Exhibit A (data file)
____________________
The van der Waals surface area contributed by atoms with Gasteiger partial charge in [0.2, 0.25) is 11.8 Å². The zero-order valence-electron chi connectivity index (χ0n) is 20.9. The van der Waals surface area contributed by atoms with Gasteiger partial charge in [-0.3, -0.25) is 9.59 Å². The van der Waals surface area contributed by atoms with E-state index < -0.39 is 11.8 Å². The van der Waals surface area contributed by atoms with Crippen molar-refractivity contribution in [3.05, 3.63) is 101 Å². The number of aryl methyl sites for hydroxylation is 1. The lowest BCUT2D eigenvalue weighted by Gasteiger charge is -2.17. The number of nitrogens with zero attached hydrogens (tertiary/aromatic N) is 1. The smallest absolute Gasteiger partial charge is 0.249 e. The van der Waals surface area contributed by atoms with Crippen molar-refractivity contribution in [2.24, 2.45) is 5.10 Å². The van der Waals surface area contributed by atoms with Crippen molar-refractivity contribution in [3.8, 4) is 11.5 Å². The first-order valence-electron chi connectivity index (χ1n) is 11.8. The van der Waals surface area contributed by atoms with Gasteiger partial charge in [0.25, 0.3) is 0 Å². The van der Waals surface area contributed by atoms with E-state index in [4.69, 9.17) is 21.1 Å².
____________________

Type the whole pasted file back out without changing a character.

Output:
The van der Waals surface area contributed by atoms with Gasteiger partial charge in [0.2, 0.25) is 11.8 Å². The zero-order valence-electron chi connectivity index (χ0n) is 20.9. The van der Waals surface area contributed by atoms with Gasteiger partial charge in [-0.3, -0.25) is 9.59 Å². The van der Waals surface area contributed by atoms with E-state index < -0.39 is 11.8 Å². The van der Waals surface area contributed by atoms with Crippen molar-refractivity contribution in [3.05, 3.63) is 101 Å². The number of aryl methyl sites for hydroxylation is 1. The lowest BCUT2D eigenvalue weighted by Gasteiger charge is -2.17. The number of nitrogens with zero attached hydrogens (tertiary/aromatic N) is 1. The smallest absolute Gasteiger partial charge is 0.249 e. The van der Waals surface area contributed by atoms with Crippen molar-refractivity contribution in [2.24, 2.45) is 5.10 Å². The van der Waals surface area contributed by atoms with Crippen molar-refractivity contribution in [3.8, 4) is 11.5 Å². The first-order valence-electron chi connectivity index (χ1n) is 11.8. The van der Waals surface area contributed by atoms with Gasteiger partial charge in [0.25, 0.3) is 0 Å². The van der Waals surface area contributed by atoms with E-state index in [4.69, 9.17) is 21.1 Å².